Millennials are the generational sweet spot for marketers and media companies, but they’re no monolithic group.
The booming cohort of adults ages 18 to 34 were divided into three groups based on life stages in new Nielsen study out Thursday that measures their varying usage of TV and technology.
The trio: Dependent adults, who live at home with parents or other family members; “on their own” singles; and usually older millennials who are starting a family.
The on-their-own group is most likely to be college educated, with a white-collar job, renting a house or apartment and living in an urban area. They also are least likely to own DVRs (37% have them), DVD players (50%), desktop computers (27%) and tablets (54%). But those who have them use digital devices more often. On-their-owns also have the highest ownership rates of laptops (81%) and are more likely than the other groups to subscribe to a subscription streaming or video on demand service (78% do).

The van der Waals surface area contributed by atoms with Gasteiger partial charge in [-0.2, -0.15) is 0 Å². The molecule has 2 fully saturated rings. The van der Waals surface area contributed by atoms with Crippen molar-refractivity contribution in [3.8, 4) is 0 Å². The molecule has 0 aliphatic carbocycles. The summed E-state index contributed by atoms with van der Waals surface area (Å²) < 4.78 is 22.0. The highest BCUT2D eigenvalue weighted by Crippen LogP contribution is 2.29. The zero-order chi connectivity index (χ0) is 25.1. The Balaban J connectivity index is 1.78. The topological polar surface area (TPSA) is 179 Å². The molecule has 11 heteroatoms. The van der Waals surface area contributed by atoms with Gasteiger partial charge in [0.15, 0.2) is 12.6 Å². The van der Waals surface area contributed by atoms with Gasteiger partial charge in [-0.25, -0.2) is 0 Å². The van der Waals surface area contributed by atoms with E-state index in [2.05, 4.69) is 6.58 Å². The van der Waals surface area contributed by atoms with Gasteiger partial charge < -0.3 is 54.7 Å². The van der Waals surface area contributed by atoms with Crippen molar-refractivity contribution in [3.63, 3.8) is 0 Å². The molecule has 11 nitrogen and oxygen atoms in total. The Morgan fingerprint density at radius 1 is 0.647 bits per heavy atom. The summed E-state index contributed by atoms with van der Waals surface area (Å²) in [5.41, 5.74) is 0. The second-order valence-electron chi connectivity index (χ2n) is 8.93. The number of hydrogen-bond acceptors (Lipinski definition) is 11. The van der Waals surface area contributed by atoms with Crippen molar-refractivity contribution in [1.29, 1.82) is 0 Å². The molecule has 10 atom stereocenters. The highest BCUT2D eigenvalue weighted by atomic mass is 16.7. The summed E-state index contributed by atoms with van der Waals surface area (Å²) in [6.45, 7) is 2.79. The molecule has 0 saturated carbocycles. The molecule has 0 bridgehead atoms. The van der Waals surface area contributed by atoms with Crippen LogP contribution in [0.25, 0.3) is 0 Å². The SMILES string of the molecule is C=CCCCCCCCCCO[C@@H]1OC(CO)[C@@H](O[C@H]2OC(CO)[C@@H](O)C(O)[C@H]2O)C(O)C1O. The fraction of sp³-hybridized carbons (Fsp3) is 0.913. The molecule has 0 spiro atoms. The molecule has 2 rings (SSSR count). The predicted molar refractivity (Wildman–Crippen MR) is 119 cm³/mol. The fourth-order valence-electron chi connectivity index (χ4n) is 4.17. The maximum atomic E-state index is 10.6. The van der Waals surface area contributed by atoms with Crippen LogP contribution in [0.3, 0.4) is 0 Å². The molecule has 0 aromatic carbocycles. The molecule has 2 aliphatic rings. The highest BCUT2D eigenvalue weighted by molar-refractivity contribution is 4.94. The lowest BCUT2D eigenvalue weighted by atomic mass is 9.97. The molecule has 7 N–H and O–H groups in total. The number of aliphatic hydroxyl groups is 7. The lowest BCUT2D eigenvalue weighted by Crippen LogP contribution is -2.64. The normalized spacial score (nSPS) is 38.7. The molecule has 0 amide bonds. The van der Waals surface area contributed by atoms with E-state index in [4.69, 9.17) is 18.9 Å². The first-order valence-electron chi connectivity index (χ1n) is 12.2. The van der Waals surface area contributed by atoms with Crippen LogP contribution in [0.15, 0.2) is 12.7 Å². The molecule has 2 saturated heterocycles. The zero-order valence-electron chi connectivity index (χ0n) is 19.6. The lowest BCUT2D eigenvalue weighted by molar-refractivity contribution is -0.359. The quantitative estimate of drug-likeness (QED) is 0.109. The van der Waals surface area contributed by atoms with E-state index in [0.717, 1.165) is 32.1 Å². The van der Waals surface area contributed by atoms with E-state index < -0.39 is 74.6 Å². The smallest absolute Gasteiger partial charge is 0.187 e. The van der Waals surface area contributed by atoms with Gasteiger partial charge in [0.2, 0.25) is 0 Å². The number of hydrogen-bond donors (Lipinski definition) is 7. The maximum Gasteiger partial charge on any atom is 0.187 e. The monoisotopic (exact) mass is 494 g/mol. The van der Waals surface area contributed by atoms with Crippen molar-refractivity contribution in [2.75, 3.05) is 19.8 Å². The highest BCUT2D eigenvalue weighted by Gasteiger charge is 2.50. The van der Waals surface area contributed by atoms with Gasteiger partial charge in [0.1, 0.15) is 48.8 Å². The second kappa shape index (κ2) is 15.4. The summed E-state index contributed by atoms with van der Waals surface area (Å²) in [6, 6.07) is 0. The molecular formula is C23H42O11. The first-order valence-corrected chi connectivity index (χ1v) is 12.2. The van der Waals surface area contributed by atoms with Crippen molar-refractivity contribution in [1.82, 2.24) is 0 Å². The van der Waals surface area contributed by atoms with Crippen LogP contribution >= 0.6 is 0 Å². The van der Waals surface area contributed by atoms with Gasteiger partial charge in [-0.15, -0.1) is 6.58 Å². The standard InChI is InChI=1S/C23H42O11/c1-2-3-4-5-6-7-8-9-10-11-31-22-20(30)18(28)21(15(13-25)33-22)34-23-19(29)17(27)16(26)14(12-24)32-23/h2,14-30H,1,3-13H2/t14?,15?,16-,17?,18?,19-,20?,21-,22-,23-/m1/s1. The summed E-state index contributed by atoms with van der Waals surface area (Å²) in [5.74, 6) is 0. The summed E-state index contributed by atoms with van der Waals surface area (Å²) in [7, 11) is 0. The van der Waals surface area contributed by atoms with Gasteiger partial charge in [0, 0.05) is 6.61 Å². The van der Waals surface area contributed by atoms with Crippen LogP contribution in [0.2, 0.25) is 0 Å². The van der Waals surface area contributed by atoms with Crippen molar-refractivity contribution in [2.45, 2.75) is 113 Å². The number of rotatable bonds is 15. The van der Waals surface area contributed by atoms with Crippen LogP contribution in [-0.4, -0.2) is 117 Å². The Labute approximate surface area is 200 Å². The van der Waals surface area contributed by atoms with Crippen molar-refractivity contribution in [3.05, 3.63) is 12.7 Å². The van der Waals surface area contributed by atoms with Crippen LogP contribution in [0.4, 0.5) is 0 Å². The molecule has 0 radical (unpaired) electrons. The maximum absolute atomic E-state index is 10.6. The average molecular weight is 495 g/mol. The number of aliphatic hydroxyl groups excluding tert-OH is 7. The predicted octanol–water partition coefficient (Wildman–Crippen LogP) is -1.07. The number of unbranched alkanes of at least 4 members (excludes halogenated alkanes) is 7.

The starting-a-family group watches more TV, on average —four hours and 40 minutes a day, an hour more than the on-their-own crowd — which makes sense given the presence of kids in their homes. They are most likely to own DVD players and tablets, listen to radio and subscribe to cable or satellite TV. Those cable-friendly family millennials add further credence to the belief that worries about “cord-cutting” may be overstated. The study, Nielsen says, implies that “doing without cable and solely relying on Internet-streamed video may be a life stage choice rather than a permanent decision.”